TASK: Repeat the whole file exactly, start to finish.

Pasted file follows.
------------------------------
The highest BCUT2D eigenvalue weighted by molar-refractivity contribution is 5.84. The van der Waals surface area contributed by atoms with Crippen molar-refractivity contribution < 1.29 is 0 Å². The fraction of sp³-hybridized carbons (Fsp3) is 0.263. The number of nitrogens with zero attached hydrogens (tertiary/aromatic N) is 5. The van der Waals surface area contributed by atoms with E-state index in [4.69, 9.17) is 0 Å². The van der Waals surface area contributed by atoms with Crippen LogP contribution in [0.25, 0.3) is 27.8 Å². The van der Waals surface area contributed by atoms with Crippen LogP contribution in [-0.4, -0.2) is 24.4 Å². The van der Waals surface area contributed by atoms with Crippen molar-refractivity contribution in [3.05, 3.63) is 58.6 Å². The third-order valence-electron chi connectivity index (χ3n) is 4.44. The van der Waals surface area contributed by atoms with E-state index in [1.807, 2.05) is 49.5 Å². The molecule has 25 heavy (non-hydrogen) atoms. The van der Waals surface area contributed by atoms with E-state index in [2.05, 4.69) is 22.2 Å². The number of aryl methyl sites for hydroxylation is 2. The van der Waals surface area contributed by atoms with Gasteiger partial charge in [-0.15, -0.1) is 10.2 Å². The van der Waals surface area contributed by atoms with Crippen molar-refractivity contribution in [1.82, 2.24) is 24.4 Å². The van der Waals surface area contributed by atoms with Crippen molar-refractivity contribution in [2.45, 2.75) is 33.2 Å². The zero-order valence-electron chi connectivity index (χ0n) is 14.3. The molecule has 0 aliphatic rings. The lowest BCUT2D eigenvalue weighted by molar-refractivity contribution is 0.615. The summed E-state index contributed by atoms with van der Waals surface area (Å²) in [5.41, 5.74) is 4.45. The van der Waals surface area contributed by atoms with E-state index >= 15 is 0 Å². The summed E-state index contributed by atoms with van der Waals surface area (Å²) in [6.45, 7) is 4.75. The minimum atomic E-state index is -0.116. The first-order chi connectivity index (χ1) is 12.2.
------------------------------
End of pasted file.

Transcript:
The highest BCUT2D eigenvalue weighted by molar-refractivity contribution is 5.84. The van der Waals surface area contributed by atoms with Crippen molar-refractivity contribution < 1.29 is 0 Å². The fraction of sp³-hybridized carbons (Fsp3) is 0.263. The number of nitrogens with zero attached hydrogens (tertiary/aromatic N) is 5. The van der Waals surface area contributed by atoms with E-state index in [4.69, 9.17) is 0 Å². The van der Waals surface area contributed by atoms with Crippen LogP contribution in [0.25, 0.3) is 27.8 Å². The van der Waals surface area contributed by atoms with Crippen LogP contribution in [-0.4, -0.2) is 24.4 Å². The van der Waals surface area contributed by atoms with Crippen molar-refractivity contribution in [3.05, 3.63) is 58.6 Å². The third-order valence-electron chi connectivity index (χ3n) is 4.44. The van der Waals surface area contributed by atoms with E-state index in [1.807, 2.05) is 49.5 Å². The molecule has 25 heavy (non-hydrogen) atoms. The van der Waals surface area contributed by atoms with E-state index in [2.05, 4.69) is 22.2 Å². The number of aryl methyl sites for hydroxylation is 2. The van der Waals surface area contributed by atoms with Gasteiger partial charge in [-0.15, -0.1) is 10.2 Å². The van der Waals surface area contributed by atoms with Crippen molar-refractivity contribution in [1.82, 2.24) is 24.4 Å². The van der Waals surface area contributed by atoms with Crippen molar-refractivity contribution in [2.45, 2.75) is 33.2 Å². The zero-order valence-electron chi connectivity index (χ0n) is 14.3. The molecule has 0 aliphatic rings. The lowest BCUT2D eigenvalue weighted by molar-refractivity contribution is 0.615. The summed E-state index contributed by atoms with van der Waals surface area (Å²) in [5.41, 5.74) is 4.45. The van der Waals surface area contributed by atoms with E-state index >= 15 is 0 Å². The summed E-state index contributed by atoms with van der Waals surface area (Å²) in [6.45, 7) is 4.75. The minimum atomic E-state index is -0.116. The first-order chi connectivity index (χ1) is 12.2.